Colombia is diverse in pretty much everything, and music is no exception. We have the honor and pleasure of enjoying numerous traditional musical genres and dances that are part of our identity. Plus, music is connected to our festive and happy spirit! Currulao is one of many genres you should listen and dance to when coming to Bogotá!
If I had to write about all of Colombia’s musical and dance traditions, I would never finish, or it would probably be an encyclopedia of thousands of pages. Music is inside our souls and engraved in our identity to remind us how beautiful and simple life is. And, as Colombians, we enjoy the infinite number of traditional genres that best showcase our culture and traditions. Besides having an amazing name (which is difficult to pronounce correctly if you are not a Spanish speaker because of the “r”), currulao is the most traditional genre in the Pacific region of Colombia. Its rhythm and folklore are out of this world, meaning that it’s hugely enjoyable and inspiring.
If I listen to currulao, I’ll probably close my eyes, lay down and imagine myself enjoying a nice and peaceful day on the beach, feeling the wind in my face without any kind of disturbance. That’s exactly what currulao transmits to me: a feeling of “hey, everything is alright, relax, enjoy, and be happy.” his musical genre was born on the shore of the Pacific coast, which makes perfect sense because I mean, it would be impossible to not create something beautiful with that majestic landscape!
The musical diversity found in Colombia is a result of a mixture of African, indigenous, and European (mainly Spanish) influences. To be specific, currulao was created by isolated slave populations brought from Africa during colonial times to extract gold. With time, they became the Afro-Colombian community and developed their own culture that characterizes the Pacific region. That’s why currulao is the most African-influenced style in Colombia, even if its harmonies were influenced by European music at some level. In 2010, currulao was added to the UNESCO list of Masterpieces of the Oral and Intangible Heritage of Humanity to preserve its heritage.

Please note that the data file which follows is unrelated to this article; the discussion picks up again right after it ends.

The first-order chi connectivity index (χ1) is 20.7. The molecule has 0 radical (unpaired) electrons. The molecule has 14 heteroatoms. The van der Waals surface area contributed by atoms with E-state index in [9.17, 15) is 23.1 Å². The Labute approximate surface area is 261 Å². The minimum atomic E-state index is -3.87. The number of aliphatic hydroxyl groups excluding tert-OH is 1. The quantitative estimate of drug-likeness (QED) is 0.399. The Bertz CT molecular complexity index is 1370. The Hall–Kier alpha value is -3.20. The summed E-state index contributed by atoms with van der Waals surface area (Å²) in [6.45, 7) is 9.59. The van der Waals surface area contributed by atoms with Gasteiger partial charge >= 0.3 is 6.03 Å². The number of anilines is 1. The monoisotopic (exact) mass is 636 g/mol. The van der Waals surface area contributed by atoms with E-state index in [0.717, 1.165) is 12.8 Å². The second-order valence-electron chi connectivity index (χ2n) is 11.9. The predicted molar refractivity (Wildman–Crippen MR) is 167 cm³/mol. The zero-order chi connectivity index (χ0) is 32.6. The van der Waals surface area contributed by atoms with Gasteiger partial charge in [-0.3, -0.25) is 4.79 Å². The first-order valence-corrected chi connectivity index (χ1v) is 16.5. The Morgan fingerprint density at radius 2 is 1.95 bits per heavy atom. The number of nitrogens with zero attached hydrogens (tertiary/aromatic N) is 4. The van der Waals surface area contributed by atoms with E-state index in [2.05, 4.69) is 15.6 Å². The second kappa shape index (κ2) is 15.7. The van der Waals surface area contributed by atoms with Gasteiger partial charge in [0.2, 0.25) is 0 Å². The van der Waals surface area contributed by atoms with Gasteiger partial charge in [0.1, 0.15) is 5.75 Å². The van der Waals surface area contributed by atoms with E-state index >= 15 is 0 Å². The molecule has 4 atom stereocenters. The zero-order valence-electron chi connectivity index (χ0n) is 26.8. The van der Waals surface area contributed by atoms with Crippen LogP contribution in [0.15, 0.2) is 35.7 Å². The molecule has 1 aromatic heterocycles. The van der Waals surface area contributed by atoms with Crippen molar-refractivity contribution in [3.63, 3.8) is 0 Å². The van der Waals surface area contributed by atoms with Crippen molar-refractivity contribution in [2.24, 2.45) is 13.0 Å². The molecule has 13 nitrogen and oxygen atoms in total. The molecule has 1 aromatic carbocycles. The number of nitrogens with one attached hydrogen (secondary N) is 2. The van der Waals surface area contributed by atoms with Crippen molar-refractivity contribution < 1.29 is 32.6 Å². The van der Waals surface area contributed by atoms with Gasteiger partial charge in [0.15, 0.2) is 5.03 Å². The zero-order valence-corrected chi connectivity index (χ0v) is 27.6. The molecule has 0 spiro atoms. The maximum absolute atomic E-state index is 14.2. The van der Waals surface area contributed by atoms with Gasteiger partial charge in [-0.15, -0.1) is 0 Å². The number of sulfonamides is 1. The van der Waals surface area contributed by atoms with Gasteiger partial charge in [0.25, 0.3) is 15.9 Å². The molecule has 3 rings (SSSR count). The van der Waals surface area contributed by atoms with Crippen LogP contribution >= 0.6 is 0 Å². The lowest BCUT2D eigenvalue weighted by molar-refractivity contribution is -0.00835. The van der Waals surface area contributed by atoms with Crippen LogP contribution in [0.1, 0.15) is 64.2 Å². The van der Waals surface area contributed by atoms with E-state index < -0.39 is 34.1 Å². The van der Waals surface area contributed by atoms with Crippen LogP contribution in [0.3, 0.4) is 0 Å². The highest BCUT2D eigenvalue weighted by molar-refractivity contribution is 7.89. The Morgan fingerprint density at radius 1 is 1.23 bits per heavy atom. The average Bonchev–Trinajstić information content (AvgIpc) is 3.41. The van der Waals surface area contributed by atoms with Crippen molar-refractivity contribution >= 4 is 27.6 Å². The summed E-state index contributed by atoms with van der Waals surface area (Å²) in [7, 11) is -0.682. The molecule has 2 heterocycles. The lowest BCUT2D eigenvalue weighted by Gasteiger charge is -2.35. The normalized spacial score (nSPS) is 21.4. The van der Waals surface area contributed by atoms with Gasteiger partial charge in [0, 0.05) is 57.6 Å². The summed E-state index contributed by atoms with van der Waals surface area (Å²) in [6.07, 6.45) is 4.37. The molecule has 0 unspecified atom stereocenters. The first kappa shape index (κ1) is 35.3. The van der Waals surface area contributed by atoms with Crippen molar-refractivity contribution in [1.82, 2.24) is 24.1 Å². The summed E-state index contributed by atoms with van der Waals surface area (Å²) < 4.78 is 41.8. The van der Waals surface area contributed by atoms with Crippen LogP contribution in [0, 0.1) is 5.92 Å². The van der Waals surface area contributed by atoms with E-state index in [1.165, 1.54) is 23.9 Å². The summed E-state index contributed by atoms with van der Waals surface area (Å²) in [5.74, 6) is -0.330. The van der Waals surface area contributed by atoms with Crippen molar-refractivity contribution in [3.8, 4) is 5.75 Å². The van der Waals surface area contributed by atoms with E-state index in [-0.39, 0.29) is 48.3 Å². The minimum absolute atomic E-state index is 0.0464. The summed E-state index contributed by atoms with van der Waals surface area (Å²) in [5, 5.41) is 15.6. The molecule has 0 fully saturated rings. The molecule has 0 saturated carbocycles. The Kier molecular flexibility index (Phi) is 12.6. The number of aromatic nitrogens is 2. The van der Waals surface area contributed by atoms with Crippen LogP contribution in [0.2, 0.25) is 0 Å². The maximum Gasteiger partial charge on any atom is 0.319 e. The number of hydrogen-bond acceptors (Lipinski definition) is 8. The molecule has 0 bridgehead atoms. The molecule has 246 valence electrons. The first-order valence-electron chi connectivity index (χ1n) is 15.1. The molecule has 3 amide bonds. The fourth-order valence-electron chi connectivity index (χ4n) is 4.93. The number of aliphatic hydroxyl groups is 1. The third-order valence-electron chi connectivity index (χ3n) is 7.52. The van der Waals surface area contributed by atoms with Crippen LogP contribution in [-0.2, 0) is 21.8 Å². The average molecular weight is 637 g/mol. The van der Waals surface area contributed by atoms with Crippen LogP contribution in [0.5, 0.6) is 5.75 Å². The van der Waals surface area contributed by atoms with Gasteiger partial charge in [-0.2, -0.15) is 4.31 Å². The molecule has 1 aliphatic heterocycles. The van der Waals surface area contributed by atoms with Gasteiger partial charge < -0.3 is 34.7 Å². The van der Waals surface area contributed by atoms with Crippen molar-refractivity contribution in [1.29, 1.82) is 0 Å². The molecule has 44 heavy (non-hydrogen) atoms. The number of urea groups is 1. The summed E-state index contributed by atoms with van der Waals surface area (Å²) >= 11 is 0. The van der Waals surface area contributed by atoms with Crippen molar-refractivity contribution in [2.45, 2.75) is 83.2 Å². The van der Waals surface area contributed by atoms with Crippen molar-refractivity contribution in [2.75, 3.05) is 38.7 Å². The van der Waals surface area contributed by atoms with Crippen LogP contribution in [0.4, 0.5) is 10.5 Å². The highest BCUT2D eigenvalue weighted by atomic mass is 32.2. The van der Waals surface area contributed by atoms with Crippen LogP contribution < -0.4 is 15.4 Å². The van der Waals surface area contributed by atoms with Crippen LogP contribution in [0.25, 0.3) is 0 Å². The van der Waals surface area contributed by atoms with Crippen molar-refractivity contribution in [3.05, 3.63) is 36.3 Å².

In addition, the word currulao comes from “cununao,” which is a reference to a type of drum, “cununos,” which is of African origin and plays an important role in the folklore of the Pacific region.
Style of music and instruments
Since it has very strong and notable African roots, Currulao uses mostly percussion instruments (take a look at my article about traditional Colombian instruments). In its most basic form, it’s played by four musicians (usually men) with the following:
- Marimba de Chonta: The most iconic instrument of the Pacific region. It’s made of a native bamboo called guadua for the resonance tubes and chonta wood for the slabs. It’s played by two people simultaneously: one in charge of the low register and the other in charge of the high register.
- Guasá or Guaché: Used to keep the time, it’s a hollow cylinder made of guadua or metal and filled with dry seeds or pebbles. To make a sound, you just have to shake it.
- Cununo: The drum, from which currulao derives its name is a narrow and tall type of drum. To play it, just strike the skin with one hand and with the other, tap the side with a small stick.